Flickr Adds People Tags, Updates Profile Pages
Yesterday Flickr rolled out the latest feature to their service, what they are calling “People in Photos.” Essentially the site now allows you to tag other Flickr members in photos and then those photos appear on their profile page. The other person is also notified (the first time only) when they are tagged by flickrmail. You can tag people in your own photos or in other photos unless they are blocking you on Flickr. If you do not like a photo that you are in where you are tagged you can remove your people tag and/or block the person who has tagged you to prevent them from tagging you in the future.
Along with the new feature they also redesigned the Flickr profile page to both include photos that you are in and your most recent favorites. As it stands right now both of these two new sections show the most recent photos you’ve either faved or been tagged in. Since some might prefer some different photographs of themself over other photographs their profile page, it would seem that some sort of organizer would make sense for your profile pics in the future, but at present it simply shows the 12 photos you’ve most recently been tagged in on your main profile page with a link to more photos off the main profile page.
I’ve played around with the new people tags for the past 16 hours or so and have to say overall I like it. The service seems fast, easy and intuitive. Simply draw a box over someone’s face on a flickr photo and start typing in their name and it highlights from your contacts who logically the person might be. If they are not a contact of yours you can use a “search through all Flickr members” option to try and find them elsewhere on the site. It would also be nice if flickr had some sort of bulk tagging tool (do I really have to people tag all 84 photos I’ve got of Kevin Rose one by one?).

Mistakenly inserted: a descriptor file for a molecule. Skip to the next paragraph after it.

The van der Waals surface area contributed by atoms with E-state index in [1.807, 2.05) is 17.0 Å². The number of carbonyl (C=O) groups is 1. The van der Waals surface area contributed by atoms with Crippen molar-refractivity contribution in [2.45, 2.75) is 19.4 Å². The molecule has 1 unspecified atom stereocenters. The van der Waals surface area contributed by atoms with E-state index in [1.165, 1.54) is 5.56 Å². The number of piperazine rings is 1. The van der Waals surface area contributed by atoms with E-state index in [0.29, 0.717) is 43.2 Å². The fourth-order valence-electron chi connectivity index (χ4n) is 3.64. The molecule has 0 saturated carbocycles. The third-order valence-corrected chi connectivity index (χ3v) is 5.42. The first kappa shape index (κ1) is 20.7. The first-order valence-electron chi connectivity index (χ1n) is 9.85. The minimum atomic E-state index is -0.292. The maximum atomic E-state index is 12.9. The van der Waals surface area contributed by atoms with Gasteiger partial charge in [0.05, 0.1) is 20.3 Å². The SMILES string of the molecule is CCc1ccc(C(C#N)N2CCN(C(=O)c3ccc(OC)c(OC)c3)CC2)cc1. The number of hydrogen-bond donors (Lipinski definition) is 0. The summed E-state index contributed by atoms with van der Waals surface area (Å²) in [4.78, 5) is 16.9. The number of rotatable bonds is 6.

Because some people choose unusual names for themselves on Flickr instead of their formal names, sometimes you also have to do a little googling to find just the name that you want. I did find that I was unable to tag a few people because they’d blocked me (no I’m not naming names) and others because I simply couldn’t find them on Flickr (are you on Flickr Daniel Burka or Bret Taylor?). It might be nice if Flickr also allowed you to type a user’s email address into this search box to try and cross reference them on flickr by email.
If you want to add yourself to a photo you can do that too. (tip: type me in the search box for a shortcut rather than your name).
Although I thought the profile photos and favorites were displayed pretty well, I hate the page that you go to for “more” photos of you (here’s mine). It’s not near as elegant. Flickr should use a format more like the square sets thumbnail images rather than the clunky small view thumbnails. While I like the thumbnails of photos that you are in and favorites on the profile page, I thought the way that they moved testimonials to the middle column also feels clunky. I liked it better back over in the right column where they had it before. The spacing on the testimonials also feels awkward from a design perspective.